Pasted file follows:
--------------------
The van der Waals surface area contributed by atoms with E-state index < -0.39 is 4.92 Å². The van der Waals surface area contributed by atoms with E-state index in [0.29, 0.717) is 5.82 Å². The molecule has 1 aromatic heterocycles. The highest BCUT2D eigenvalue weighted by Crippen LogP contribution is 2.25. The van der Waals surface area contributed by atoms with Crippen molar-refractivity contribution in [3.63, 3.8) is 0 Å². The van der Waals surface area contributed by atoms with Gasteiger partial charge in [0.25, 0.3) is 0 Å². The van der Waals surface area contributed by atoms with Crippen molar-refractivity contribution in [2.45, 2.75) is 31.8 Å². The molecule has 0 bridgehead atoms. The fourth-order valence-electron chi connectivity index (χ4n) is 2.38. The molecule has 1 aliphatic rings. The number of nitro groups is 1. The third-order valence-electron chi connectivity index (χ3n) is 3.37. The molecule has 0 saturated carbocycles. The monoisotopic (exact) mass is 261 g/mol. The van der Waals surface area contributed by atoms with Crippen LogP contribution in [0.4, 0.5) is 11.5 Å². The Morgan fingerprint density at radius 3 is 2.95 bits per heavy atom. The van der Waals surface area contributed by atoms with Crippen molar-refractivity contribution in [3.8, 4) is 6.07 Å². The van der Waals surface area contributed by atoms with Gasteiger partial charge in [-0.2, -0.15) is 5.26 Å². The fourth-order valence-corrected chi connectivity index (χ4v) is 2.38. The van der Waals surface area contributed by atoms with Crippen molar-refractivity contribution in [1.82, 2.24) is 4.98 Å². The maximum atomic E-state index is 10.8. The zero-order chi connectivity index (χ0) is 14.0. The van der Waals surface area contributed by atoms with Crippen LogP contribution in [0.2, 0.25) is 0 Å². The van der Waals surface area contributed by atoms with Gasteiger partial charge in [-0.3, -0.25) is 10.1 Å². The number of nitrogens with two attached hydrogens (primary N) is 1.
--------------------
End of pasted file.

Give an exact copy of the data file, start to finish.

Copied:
The van der Waals surface area contributed by atoms with E-state index < -0.39 is 4.92 Å². The van der Waals surface area contributed by atoms with E-state index in [0.29, 0.717) is 5.82 Å². The molecule has 1 aromatic heterocycles. The highest BCUT2D eigenvalue weighted by Crippen LogP contribution is 2.25. The van der Waals surface area contributed by atoms with Crippen molar-refractivity contribution in [3.63, 3.8) is 0 Å². The van der Waals surface area contributed by atoms with Gasteiger partial charge in [0.25, 0.3) is 0 Å². The van der Waals surface area contributed by atoms with Crippen molar-refractivity contribution in [2.45, 2.75) is 31.8 Å². The molecule has 0 bridgehead atoms. The fourth-order valence-electron chi connectivity index (χ4n) is 2.38. The molecule has 1 aliphatic rings. The number of nitro groups is 1. The third-order valence-electron chi connectivity index (χ3n) is 3.37. The molecule has 0 saturated carbocycles. The monoisotopic (exact) mass is 261 g/mol. The van der Waals surface area contributed by atoms with Crippen LogP contribution in [0.4, 0.5) is 11.5 Å². The Morgan fingerprint density at radius 3 is 2.95 bits per heavy atom. The van der Waals surface area contributed by atoms with Crippen molar-refractivity contribution in [3.8, 4) is 6.07 Å². The van der Waals surface area contributed by atoms with Gasteiger partial charge in [-0.2, -0.15) is 5.26 Å². The fourth-order valence-corrected chi connectivity index (χ4v) is 2.38. The van der Waals surface area contributed by atoms with Crippen molar-refractivity contribution in [1.82, 2.24) is 4.98 Å². The maximum atomic E-state index is 10.8. The zero-order chi connectivity index (χ0) is 14.0. The van der Waals surface area contributed by atoms with Crippen LogP contribution in [0.2, 0.25) is 0 Å². The van der Waals surface area contributed by atoms with Gasteiger partial charge in [-0.3, -0.25) is 10.1 Å². The number of nitrogens with two attached hydrogens (primary N) is 1.